The NASA-ISRO Synthetic Aperture Radar (NISAR) Mission – Technologies and Techniques for Earth Science

The NASA-ISRO Synthetic Aperture Radar (NISAR) Mission – Technologies and Techniques for Earth Science

Webinar Speaker: Dr. Paul Rosen, NASA/Jet Propulsion Laboratory, California Institute of Technology, Pasadena, CA, USA

Dr. Paul Rosen

About the Webinar

The National Aeronautics and Space Administration (NASA) in the United States and the Indian Space Research Organisation (ISRO) are developing the NASA-ISRO Synthetic Aperture Radar (NISAR) mission, now planned for launch in 2023. The mission will map Earth’s surface every 12 days, on ascending and descending portions of the orbit, over all land and ice-covered surfaces. The mission’s primary objectives will be to study Earth land and ice deformation, and ecosystems, and support applications that benefit from systematic observations such as infrastructure monitoring, agriculture, soil moisture, and disaster response. The NISAR observatory carries two radars, one at L-band (24 cm wavelength) and the other at S-band (10 cm wavelength), each with a swath of over 240 km at fine resolution, using multiple polarizations depending on the observation target. To achieve these unprecedented capabilities, both radars use a reflector-feed system, whereby the feed aperture elements are individually sampled to allow a scan-on-receive (“SweepSAR”) capability at both L-band and S-band. The L-band and S-band electronics and feed apertures, provided by NASA and ISRO respectively, share a common 12-m diameter deployable reflector/boom system, provided by NASA. These two radars can operate simultaneously and both have on-board digital beamforming and filtering to reduce data rates. Nonetheless, they produce prodigious amounts of data, generating over 40 Terabits of data per day. Given the high data rates and ambitious coverage requirements, new technologies for high-rate Ka-band downlink complement these first-of-a-kind radar systems. The challenges of developing a complex multi-radar satellite jointly on opposite sides of Earth are great, and the global pandemic of 2020-2021 has certainly increased those challenges. This talk will present the technologies and techniques of NISAR, and describe the mission development process and progress.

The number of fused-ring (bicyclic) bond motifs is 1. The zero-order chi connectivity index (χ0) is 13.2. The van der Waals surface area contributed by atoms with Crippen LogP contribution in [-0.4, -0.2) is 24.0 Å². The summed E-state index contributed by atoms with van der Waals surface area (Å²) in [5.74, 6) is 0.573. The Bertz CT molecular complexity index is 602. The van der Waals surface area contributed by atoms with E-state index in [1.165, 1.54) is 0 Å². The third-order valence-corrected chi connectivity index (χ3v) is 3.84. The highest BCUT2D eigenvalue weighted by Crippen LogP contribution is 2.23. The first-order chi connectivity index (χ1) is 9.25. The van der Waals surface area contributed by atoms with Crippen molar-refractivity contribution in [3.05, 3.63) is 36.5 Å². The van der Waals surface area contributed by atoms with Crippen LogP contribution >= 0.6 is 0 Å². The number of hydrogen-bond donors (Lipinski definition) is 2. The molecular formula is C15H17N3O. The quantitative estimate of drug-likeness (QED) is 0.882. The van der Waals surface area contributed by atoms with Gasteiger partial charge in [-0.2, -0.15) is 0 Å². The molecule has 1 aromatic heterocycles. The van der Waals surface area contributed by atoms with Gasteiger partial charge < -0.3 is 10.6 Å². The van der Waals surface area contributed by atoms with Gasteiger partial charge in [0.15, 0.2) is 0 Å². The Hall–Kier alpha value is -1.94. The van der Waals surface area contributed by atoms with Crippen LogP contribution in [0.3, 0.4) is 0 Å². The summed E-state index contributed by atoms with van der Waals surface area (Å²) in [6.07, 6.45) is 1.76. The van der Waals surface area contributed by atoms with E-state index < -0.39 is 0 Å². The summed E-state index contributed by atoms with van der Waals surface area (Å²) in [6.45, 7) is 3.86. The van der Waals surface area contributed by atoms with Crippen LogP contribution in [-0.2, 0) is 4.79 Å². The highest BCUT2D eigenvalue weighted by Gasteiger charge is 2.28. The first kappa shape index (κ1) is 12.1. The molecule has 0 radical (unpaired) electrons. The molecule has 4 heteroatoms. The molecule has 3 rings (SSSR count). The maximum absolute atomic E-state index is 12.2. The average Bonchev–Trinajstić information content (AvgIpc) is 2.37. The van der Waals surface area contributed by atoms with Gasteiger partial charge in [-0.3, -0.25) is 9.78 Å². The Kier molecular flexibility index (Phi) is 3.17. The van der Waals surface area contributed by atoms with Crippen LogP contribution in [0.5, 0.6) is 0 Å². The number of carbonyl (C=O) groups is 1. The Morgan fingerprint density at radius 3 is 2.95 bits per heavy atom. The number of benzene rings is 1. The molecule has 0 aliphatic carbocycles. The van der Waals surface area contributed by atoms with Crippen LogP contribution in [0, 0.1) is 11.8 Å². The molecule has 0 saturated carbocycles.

Speakers’ Bio

Paul A Rosen (S/’78, M/’03, SM/’05, F/’10) received a PhD in Electrical Engineering from Stanford University and his M.S. and B.S in Electrical Engineering from University of Pennsylvania. He is currently Project Scientist for NASA-ISRO synthetic aperture radar mission (NISAR) at the Jet Propulsion Laboratory (JPL), and is a JPL Fellow and Senior Research Scientist. He is also the study coordinator for NASA’s Surface Deformation and Change Decadal Survey Architecture Study. Until 2012, he was the manager of the Radar Science and Engineering Section and Project Scientist for the DESDynI Mission concept at the Jet Propulsion Laboratory. His assignments at JPL have centered on scientific and engineering research and development of radar instruments and applications. He has been particularly active in understanding the phenomenology and scientific potentials of interferometric SAR, and has led a number of research initiatives in data analysis and the development of software tools, techniques. Dr. Rosen was the team leader for Algorithm Development and Verification on the Shuttle Radar Topography Mission, for which he received NASA’s Exceptional Service Medal (2001) and NASA’s Exceptional Achievement Medal (2002). Dr. Rosen is a visiting faculty member and lecturer at the Division of Geological and Planetary Sciences at Caltech, and has served on the UCLA Extension Program faculty. He is a member of the American Geophysical Union. He is an author on over 40 journal and book chapter publications, and over 100 conference papers, and currently serves on the IEEE Geoscience and Remote Sensing Society Administrative Committee in the capacity of Director for Global Activities.

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